From Kilts to Chaps and Wooden Shoes to Cowboy Boots

Dec 13, 2016

Credit Public Domain

Few baby boomers can flip through old photo albums without finding black and white pictures featuring themselves, siblings, and cousins as youngsters. They often show off cowboy hats with stampede strings tied tight under their chins, fuzzy chaps, and belts holding plastic six shooters that fired red ribbons of firecracker-scented caps. Not many escaped that ache to ride the range on a stick horse or to rope sad-faced pups and kittens. Watching Roy Rogers, Gene Autry, and the Lone Ranger on those two-channel TVs fueled dreams and guided neighborhood shootouts. Everyone wanted to grow up to be a cowboy as tough as their favorite Hollywood hero.

Considering that the cowboy archetype is an American invention, I wonder how this life came to be when I think about where our ancestors came from. Folks who left Europe for the new world were typically  poor or rising middle class individuals escaping a feudal life style where a very few owned  property and many survived as servants and crofters. Many of these arrivals landed with barely more than the shirts on their backs, and those weren’t pearl snap western styles.

One of the dreams this developing country offered, particularly in the West, was either a free homestead paid for through sweat equity or cheap land sold by railroad companies to encourage settlement. Any hard worker who made it to this grand landscape could be become a farmer or a rancher. Once those immigrants managed to claim their acres, magic happened. Some learned to cowboy, acquiring the skills and talk along with necessary clothing for the profession.

Cattle-barons-to-be needed help to drive bovines from one pasture to another or to railheads. That opened a line of work requiring a skillset considerably different from those necessary in the old country. I recently listened to a speaker whose Scottish family immigrated to Wyoming in the 1890s. Handsome young men wearing their best suits with tartan vests arrived in Cheyenne where they discovered they needed to invest in chaps and boots if they were going to earn a living wrangling cattle in sagebrush country.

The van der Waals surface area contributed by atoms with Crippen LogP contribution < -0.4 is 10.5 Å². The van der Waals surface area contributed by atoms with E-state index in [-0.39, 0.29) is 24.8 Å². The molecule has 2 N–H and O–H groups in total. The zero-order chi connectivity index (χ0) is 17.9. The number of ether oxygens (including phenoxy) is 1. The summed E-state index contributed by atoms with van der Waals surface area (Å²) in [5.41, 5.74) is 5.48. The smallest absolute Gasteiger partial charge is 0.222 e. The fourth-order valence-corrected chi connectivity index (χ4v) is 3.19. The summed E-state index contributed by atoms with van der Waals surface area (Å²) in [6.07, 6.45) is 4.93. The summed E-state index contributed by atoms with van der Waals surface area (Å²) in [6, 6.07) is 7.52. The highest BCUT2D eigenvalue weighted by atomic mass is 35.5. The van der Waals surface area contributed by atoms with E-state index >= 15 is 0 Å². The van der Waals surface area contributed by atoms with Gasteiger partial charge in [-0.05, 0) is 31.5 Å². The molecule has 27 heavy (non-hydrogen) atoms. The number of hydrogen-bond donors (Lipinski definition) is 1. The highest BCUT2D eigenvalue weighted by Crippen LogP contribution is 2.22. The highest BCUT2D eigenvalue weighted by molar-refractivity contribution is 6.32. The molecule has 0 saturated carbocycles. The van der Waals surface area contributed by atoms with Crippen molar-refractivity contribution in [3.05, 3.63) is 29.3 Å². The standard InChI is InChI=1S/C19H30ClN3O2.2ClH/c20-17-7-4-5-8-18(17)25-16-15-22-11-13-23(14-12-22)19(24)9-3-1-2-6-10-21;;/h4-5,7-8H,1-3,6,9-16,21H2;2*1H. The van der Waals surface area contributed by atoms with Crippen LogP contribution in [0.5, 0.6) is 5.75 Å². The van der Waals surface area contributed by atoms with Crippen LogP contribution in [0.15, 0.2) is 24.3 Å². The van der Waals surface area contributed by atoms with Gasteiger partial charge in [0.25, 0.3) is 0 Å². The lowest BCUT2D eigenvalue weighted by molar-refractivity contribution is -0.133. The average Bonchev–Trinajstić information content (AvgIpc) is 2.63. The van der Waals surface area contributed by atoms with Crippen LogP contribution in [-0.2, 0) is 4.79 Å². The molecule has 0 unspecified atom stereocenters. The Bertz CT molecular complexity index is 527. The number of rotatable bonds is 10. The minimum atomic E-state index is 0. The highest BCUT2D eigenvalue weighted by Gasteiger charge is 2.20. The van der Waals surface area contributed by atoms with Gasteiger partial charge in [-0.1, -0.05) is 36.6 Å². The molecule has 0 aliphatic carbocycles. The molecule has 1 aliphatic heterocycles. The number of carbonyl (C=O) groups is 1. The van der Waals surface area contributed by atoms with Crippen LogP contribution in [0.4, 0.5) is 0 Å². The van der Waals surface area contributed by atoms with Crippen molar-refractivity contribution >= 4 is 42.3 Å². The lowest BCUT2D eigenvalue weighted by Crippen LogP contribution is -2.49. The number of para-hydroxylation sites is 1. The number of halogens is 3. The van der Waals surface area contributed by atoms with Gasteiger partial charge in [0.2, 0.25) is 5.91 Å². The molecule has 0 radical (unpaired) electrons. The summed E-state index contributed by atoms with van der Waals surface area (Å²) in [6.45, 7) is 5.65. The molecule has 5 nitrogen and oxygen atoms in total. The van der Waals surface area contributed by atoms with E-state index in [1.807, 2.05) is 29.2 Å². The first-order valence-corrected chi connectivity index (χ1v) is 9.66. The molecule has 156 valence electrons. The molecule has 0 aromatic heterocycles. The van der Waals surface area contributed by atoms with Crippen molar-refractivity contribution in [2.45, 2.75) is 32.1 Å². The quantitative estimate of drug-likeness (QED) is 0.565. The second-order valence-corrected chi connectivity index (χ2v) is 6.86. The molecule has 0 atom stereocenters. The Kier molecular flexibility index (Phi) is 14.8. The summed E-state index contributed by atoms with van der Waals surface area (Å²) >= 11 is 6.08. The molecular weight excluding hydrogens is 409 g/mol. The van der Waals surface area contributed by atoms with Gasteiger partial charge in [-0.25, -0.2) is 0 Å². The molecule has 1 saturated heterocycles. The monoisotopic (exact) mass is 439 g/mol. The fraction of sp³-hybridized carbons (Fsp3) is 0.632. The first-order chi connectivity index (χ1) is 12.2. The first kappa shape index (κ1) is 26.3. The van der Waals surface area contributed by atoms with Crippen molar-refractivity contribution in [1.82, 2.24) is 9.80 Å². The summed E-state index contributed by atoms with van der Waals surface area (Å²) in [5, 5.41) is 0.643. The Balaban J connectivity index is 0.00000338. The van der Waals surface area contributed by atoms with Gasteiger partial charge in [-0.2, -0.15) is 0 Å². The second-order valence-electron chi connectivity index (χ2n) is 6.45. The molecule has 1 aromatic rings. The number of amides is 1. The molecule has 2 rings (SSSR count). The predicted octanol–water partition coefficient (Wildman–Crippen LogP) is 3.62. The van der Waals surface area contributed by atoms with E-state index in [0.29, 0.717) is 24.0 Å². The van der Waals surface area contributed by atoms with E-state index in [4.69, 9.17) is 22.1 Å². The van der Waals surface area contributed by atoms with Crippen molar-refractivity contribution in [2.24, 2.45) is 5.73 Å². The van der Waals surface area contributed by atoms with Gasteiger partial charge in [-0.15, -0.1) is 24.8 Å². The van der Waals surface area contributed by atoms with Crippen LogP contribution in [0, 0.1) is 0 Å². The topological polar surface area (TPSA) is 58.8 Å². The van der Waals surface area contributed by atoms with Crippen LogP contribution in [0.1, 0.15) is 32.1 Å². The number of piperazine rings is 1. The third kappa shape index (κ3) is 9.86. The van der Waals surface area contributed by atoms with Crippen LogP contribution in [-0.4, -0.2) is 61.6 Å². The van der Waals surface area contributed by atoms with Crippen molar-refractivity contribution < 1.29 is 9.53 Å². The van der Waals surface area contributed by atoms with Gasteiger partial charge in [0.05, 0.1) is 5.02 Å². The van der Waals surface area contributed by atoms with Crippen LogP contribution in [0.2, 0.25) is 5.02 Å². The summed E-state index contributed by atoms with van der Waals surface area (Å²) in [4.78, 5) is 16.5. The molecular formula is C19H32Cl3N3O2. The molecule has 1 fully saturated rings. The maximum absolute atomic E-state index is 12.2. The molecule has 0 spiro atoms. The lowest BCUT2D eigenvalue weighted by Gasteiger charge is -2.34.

Our presenter shared photos documenting his family’s growing prosperity. In the beginning, none of those Scotsmen looked at ease astride cow ponies or branding calves. After a year as drovers, all of them could’ve starred as any Larry McMurtry character in the Lonesome Dove series. They had become new world centaurs.

Our region of Kansas saw similar development. Settlers hungry to possess land arrived from Europe. In short time, a goodly number of these “foreigners” learned ranching lingo and found a home astride a horse. They traded kilts for chaps and wooden shoes for cowboy boots. Their legacy lives.

Visit any small town event in northwest Kansas today, and you’ll find a folks with German, French, Dutch, Scot, Irish, and Czech surnames wearing worn, muddy boots. You’ll find them sporting cowboy hats and driving big diesels, towing livestock trailers behind. Go to a ball game, and you’ll spy their pretty daughters wearing fashion jeans shoved into scrolled leather boots and sporting silver buckles. Their sons wear Wranglers tucked inside scruffy Tony Lamas. The shiny gear at their waists is big enough to use to serve eggs and bacon to a family.

These descendants of European immigrants took to life on the open range the way longhorns took to Texas. They are now native to this place.